But where should we intervene in the global or national political economy? It’s easy to suffer from overwhelm of ideas and information so it might just  be helpful to think about which interventions would have the most leverage. Would a small intervention somewhere have a big effect?

Donella Meadows, a systems analyst focused on environmental limits to economic growth did a lot of thinking on this topic during the 1990s and wrote a classic piece. She identified twelve leverage points to intervene in a system. A complex system could be a firm, a city, an economy, a living being, an ecosystem or an ecoregion.

12 Leverage points of Intervention in a system


So I am just going to deal with the first three which bring the greatest results. They are also the hardest ones to move. Here is a quote from Wikipedia

“3. Goal of the system

Changing goals changes every item listed above: parameters, feedback loops, information and self-organization.

A city council decision might be to change the goal of the lake from making it a free facility for public and private use, to a more tourist oriented facility. That goal change will effect several of the above leverage points: information on water quality will become mandatory and legal punishment will be set for any illegal effluent.

  1. Mindset or paradigm that the system — its goals, structure, rules, delays, parameters — arises from


A societal paradigm is an idea, a shared unstated assumption, or a system of thought that is the foundation of complex social structures. Paradigms are very hard to change, but there are no limits to paradigm change. Meadows indicates paradigms might be changed by repeatedly and consistently pointing out anomalies and failures in the current paradigm to those with open minds.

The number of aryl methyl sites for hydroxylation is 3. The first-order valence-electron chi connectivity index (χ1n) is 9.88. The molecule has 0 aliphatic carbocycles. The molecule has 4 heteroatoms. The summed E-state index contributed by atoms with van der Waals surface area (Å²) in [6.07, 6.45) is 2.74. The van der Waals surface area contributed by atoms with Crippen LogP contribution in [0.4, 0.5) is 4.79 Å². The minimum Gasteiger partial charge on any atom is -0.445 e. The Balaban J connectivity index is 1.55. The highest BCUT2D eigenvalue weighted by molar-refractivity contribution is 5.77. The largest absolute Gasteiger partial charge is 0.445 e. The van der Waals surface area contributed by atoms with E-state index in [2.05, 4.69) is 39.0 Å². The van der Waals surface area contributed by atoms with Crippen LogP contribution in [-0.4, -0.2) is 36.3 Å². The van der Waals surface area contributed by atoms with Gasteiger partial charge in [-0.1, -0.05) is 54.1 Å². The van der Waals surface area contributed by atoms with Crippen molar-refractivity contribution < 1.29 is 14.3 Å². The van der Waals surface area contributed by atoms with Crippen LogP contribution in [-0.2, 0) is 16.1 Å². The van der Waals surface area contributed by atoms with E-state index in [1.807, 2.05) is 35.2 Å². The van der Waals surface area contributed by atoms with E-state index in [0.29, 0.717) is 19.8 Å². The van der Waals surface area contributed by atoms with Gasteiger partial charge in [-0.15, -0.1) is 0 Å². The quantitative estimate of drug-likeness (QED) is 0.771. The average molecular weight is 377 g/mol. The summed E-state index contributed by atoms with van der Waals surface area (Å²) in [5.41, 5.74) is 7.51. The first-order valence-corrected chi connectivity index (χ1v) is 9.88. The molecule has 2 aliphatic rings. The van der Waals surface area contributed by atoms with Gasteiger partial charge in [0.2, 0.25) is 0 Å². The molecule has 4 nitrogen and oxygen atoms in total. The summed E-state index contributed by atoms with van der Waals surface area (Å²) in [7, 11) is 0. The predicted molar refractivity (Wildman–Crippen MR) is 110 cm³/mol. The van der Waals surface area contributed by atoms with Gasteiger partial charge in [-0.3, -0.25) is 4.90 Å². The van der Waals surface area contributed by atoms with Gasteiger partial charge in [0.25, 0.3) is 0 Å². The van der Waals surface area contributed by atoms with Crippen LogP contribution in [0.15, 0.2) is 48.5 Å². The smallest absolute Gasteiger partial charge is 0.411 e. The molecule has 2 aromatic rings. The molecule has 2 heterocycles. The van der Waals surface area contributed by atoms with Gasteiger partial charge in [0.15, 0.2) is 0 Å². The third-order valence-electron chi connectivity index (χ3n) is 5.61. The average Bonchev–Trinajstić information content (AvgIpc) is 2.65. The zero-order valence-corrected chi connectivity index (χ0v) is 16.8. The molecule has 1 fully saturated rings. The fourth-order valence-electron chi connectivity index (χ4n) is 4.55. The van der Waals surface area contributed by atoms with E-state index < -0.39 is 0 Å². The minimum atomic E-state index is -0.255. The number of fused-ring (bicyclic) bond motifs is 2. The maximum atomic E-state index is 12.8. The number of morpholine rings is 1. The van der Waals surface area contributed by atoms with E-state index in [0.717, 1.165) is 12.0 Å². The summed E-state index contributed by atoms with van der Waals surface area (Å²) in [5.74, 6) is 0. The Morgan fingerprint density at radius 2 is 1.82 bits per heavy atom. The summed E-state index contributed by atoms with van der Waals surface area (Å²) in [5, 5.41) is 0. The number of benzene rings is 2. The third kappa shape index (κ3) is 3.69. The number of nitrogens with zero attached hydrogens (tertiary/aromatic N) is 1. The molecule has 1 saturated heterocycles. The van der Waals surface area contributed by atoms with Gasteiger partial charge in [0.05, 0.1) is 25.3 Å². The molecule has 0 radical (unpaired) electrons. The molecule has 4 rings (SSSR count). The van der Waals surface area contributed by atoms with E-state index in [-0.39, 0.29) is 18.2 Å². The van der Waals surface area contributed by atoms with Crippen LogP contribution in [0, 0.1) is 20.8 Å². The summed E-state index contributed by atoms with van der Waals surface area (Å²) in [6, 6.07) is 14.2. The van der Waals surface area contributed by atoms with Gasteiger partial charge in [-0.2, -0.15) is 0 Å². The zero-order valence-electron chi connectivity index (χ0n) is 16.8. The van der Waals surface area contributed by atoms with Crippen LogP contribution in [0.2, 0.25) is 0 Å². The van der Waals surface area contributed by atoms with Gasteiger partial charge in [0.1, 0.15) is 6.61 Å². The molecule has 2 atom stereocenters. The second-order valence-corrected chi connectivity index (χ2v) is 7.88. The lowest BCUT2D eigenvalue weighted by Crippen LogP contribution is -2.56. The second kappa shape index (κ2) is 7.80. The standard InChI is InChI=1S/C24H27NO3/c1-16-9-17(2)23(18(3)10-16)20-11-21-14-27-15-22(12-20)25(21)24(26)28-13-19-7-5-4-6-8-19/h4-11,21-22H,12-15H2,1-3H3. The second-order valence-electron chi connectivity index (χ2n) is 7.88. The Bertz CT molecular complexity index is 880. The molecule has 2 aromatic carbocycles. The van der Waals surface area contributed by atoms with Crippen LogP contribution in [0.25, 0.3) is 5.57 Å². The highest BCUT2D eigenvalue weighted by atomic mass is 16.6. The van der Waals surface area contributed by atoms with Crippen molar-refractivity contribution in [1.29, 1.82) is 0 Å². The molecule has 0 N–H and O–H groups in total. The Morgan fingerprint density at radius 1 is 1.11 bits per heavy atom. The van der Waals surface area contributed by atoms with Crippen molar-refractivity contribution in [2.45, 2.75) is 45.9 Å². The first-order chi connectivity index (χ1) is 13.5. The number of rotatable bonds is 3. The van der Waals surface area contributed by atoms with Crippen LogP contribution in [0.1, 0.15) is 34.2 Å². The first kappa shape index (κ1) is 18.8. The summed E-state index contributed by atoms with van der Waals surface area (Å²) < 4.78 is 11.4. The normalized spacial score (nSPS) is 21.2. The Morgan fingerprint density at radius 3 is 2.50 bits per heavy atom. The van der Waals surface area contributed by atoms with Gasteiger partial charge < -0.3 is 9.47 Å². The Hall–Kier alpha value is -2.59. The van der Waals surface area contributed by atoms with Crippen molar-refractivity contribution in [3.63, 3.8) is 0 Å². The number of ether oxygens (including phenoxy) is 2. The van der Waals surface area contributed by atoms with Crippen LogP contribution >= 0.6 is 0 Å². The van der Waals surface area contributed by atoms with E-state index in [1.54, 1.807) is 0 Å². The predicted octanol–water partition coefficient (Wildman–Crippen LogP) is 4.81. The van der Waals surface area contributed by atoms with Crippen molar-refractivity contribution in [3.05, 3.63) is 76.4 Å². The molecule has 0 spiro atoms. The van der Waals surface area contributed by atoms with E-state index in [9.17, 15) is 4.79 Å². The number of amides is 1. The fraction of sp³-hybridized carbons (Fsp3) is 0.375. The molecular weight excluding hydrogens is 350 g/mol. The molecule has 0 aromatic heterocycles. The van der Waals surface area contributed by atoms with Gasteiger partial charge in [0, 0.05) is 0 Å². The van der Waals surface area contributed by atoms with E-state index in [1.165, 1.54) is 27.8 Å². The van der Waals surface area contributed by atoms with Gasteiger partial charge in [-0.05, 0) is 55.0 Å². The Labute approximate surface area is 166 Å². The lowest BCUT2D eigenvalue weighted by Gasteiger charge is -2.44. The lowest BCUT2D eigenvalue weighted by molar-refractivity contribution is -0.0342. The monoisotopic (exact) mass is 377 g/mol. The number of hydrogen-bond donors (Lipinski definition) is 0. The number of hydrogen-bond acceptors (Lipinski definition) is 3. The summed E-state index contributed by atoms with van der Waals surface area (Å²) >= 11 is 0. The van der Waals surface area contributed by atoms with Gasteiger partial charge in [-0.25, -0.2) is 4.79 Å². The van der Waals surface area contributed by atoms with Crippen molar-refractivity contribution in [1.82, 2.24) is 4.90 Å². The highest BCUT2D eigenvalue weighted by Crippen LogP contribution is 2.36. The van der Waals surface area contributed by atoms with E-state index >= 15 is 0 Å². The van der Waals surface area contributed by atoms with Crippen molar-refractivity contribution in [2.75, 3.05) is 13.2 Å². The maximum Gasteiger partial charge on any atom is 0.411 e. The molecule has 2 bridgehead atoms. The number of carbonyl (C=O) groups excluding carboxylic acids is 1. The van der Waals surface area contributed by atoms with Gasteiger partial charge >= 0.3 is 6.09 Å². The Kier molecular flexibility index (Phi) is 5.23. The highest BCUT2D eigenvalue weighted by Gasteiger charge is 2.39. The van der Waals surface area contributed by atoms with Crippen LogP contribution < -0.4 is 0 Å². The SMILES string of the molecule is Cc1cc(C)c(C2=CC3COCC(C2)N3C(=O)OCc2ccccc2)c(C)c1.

A current paradigm is “Nature is a stock of resources to be converted to human purpose”. What might happen to the lake were this collective idea changed ?


  1. Power to transcend paradigms


Transcending paradigms may go beyond challenging fundamental assumptions, into the realm of changing the values and priorities that lead to the assumptions, and being able to choose among value sets at will.

Many today see Nature as a stock of resources to be converted to human purpose. Many Native Americans see Nature as a living god, to be loved, worshipped, and lived with. These views are incompatible, but perhaps another viewpoint could incorporate them both, along with others.”

Donella Meadows wrote, “The shared idea in the minds of society, the great unstated assumptions, unstated because unnecessary to state; everyone knows them‚ constitute that society’s deepest set of beliefs about how the world works. There is a difference between nouns and verbs. People who are paid less are worth less. Growth is good. Nature is a stock of resources to be converted to human purposes. Evolution stopped with the emergence of Homo sapiens. One can “own” land. Those are just a few of the paradigmatic assumptions of our culture, all of which utterly dumbfound people of other cultures. Paradigms are the sources of systems. From them come goals, information”.